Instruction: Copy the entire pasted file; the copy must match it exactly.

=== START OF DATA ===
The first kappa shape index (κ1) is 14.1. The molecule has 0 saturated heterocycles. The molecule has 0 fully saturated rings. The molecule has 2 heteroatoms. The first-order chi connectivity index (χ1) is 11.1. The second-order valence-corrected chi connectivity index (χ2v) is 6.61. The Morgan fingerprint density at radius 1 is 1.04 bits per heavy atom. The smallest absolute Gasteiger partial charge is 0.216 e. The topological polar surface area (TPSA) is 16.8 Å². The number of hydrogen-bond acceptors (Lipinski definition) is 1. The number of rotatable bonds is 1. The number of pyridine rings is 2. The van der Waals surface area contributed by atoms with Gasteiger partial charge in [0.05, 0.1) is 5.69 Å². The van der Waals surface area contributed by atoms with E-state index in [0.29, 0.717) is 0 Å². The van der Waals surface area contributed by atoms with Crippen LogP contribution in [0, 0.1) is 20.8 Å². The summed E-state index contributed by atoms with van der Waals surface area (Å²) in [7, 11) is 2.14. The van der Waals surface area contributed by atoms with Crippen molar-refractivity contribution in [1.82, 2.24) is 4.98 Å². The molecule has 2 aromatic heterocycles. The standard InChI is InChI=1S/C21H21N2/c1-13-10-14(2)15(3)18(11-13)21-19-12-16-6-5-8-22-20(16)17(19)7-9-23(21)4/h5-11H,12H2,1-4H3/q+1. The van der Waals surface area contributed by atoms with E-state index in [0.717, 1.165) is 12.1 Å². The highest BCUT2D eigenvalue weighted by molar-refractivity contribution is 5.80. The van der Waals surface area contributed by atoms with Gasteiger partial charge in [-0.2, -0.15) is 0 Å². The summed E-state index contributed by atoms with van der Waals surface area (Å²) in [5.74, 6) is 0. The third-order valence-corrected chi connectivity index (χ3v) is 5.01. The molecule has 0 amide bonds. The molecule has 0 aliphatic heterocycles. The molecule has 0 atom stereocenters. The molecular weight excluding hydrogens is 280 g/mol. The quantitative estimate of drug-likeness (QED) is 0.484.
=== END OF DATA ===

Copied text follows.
The first kappa shape index (κ1) is 14.1. The molecule has 0 saturated heterocycles. The molecule has 0 fully saturated rings. The molecule has 2 heteroatoms. The first-order chi connectivity index (χ1) is 11.1. The second-order valence-corrected chi connectivity index (χ2v) is 6.61. The Morgan fingerprint density at radius 1 is 1.04 bits per heavy atom. The smallest absolute Gasteiger partial charge is 0.216 e. The topological polar surface area (TPSA) is 16.8 Å². The number of hydrogen-bond acceptors (Lipinski definition) is 1. The number of rotatable bonds is 1. The number of pyridine rings is 2. The van der Waals surface area contributed by atoms with Gasteiger partial charge in [0.05, 0.1) is 5.69 Å². The van der Waals surface area contributed by atoms with E-state index in [0.29, 0.717) is 0 Å². The van der Waals surface area contributed by atoms with Crippen LogP contribution in [0, 0.1) is 20.8 Å². The summed E-state index contributed by atoms with van der Waals surface area (Å²) in [7, 11) is 2.14. The van der Waals surface area contributed by atoms with Crippen molar-refractivity contribution in [1.82, 2.24) is 4.98 Å². The molecule has 2 aromatic heterocycles. The standard InChI is InChI=1S/C21H21N2/c1-13-10-14(2)15(3)18(11-13)21-19-12-16-6-5-8-22-20(16)17(19)7-9-23(21)4/h5-11H,12H2,1-4H3/q+1. The van der Waals surface area contributed by atoms with E-state index in [0.717, 1.165) is 12.1 Å². The highest BCUT2D eigenvalue weighted by molar-refractivity contribution is 5.80. The van der Waals surface area contributed by atoms with Gasteiger partial charge in [-0.2, -0.15) is 0 Å². The summed E-state index contributed by atoms with van der Waals surface area (Å²) in [5.74, 6) is 0. The third-order valence-corrected chi connectivity index (χ3v) is 5.01. The molecule has 0 amide bonds. The molecule has 0 aliphatic heterocycles. The molecule has 0 atom stereocenters. The molecular weight excluding hydrogens is 280 g/mol. The quantitative estimate of drug-likeness (QED) is 0.484.